Dr. Conrad Murray was at Michael Jackson’s bedside when he made phone calls that could be crucial pieces of evidence in the doctor’s criminal trial, one of his attorneys tells RadarOnline.com exclusively.
Speaking with carefully parsed words, Dr. Murray’s lead attorney Ed Chernoff told RadarOnline.com exclusively: “Dr. Murray made three phone calls and there is no information that would lead anyone to the conclusion that they were made anywhere but at the bedside.”
According to police reports, Dr. Murray initially told the LAPD that he administered the powerful sedative Propofol to Jackson at 10:50 am.
911 was called at 12:21 pm. After Murray administered Propofol he made one phone call to a patient, one phone call to a girlfriend and apparently a third call, to an unidentified party.
The defense wants to prove that Murray was not negligent in his care of Jackson and did not leave him alone for an extended period of time after administering Propofol.
Chernoff indicated to RadarOnline.com that he is confident in what Dr. Murray told police when interviewed after Jackson’s death. “If the prosecution doesn’t play Dr. Murray’s interview with the police in front of the jury, we will,” Chernoff told RadarOnline.com about the tape recorded conversation.
The timeline leading up to Jackson’s death will be crucial at Murray’s criminal trial and the doctor’s other attorney Michael Flanagan told RadarOnline.com on Tuesday that Murray made a mistake about the timeline during his interview with police after the singer’s death.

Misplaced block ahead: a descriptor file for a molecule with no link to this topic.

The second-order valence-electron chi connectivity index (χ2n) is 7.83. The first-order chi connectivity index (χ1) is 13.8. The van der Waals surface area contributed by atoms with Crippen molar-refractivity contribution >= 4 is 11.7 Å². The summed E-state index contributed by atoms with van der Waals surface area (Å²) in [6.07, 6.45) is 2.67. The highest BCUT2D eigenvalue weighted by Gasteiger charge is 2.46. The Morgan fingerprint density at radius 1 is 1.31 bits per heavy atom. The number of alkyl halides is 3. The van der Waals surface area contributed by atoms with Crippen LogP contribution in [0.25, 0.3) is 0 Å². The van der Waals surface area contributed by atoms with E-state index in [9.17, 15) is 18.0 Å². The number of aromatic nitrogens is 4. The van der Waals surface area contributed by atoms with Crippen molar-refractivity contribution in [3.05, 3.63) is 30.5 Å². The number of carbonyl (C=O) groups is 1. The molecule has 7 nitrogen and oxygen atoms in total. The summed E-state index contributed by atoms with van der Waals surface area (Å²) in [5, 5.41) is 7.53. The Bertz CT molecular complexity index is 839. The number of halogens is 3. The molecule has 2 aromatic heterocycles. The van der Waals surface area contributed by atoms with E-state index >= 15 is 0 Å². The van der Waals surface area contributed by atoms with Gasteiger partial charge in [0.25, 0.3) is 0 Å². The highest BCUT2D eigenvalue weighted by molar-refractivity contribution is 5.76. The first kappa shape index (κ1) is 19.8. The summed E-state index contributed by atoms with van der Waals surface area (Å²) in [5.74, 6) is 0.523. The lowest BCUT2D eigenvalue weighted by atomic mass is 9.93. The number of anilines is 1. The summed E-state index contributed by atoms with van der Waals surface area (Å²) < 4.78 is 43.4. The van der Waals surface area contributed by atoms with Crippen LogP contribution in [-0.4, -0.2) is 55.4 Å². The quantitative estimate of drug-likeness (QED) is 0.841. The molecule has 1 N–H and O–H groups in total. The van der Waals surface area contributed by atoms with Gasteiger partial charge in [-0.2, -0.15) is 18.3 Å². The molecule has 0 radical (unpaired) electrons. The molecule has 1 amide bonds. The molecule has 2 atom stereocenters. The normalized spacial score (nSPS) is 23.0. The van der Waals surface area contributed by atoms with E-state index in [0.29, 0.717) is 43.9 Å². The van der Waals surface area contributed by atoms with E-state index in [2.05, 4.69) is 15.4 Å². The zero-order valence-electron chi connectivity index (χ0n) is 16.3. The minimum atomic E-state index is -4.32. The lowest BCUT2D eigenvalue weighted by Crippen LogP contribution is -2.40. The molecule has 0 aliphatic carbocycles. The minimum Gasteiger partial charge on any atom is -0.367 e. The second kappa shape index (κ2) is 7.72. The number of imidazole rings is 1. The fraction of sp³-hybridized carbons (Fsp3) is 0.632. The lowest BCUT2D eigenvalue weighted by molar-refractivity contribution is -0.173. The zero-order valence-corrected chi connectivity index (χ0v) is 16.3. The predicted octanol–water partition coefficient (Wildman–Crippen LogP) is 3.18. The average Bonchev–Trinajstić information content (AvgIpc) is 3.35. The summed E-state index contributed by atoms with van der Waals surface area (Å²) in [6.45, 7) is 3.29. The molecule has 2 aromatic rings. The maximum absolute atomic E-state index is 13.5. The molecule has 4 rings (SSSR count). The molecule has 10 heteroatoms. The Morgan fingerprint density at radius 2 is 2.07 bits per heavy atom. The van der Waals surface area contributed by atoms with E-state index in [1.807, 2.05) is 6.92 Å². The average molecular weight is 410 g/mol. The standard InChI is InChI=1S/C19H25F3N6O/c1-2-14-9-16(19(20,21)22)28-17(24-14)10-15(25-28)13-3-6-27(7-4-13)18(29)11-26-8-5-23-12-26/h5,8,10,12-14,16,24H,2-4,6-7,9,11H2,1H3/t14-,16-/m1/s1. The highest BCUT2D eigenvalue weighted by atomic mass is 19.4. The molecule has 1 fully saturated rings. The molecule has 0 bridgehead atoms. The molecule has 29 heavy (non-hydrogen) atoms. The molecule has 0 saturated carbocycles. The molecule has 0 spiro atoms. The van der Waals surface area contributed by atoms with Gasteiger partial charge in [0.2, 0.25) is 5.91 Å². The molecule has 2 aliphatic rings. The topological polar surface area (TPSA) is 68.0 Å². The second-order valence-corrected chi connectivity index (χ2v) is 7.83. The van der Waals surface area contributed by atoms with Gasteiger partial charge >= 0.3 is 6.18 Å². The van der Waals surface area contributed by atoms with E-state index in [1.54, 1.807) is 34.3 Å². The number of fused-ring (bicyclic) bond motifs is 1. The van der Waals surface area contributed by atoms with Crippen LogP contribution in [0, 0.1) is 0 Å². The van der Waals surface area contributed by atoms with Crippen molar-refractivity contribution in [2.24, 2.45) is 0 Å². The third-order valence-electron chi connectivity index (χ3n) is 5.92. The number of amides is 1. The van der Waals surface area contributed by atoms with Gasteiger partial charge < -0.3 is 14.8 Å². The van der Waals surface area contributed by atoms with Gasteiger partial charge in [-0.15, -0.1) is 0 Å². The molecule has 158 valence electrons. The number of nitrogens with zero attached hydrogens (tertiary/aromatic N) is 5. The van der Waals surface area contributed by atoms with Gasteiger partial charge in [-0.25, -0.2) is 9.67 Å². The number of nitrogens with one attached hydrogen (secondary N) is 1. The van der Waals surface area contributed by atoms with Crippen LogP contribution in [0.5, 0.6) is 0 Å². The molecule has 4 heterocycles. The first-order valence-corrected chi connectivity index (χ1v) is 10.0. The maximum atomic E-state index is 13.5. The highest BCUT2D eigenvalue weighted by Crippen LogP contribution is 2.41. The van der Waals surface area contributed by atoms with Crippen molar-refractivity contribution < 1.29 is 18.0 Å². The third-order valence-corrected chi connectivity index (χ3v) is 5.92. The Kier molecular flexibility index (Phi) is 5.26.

“Dr. Murray’s timeline of events that day when Michael Jackson died is wrong,” Flanagan told RadarOnline.com on Tuesday. “Doctors make mistakes, and that is what he did, and it was simply just that, a mistake.”
Flanagan later tried to back off those comments and claimed he never made them. But when RadarOnline.com threatened to publicly release proof of the conversation, Dr. Murray’s legal team attempted to clean up their mess.
On Wednesday, Chernoff told RadarOnline.com “The police timeline and Dr. Murray’s timeline do not coordinate and I think that was the point Michael Flanagan was trying to make. Dr. Murray was very specific with the police about what happened, he didn’t lie to the police and he is not varying his story now.”
The confusion within Dr. Murray’s legal team over the timeline comes as they try struggle to pull together their defense after Flanagan complained that the prosecution has not turned over discovery material.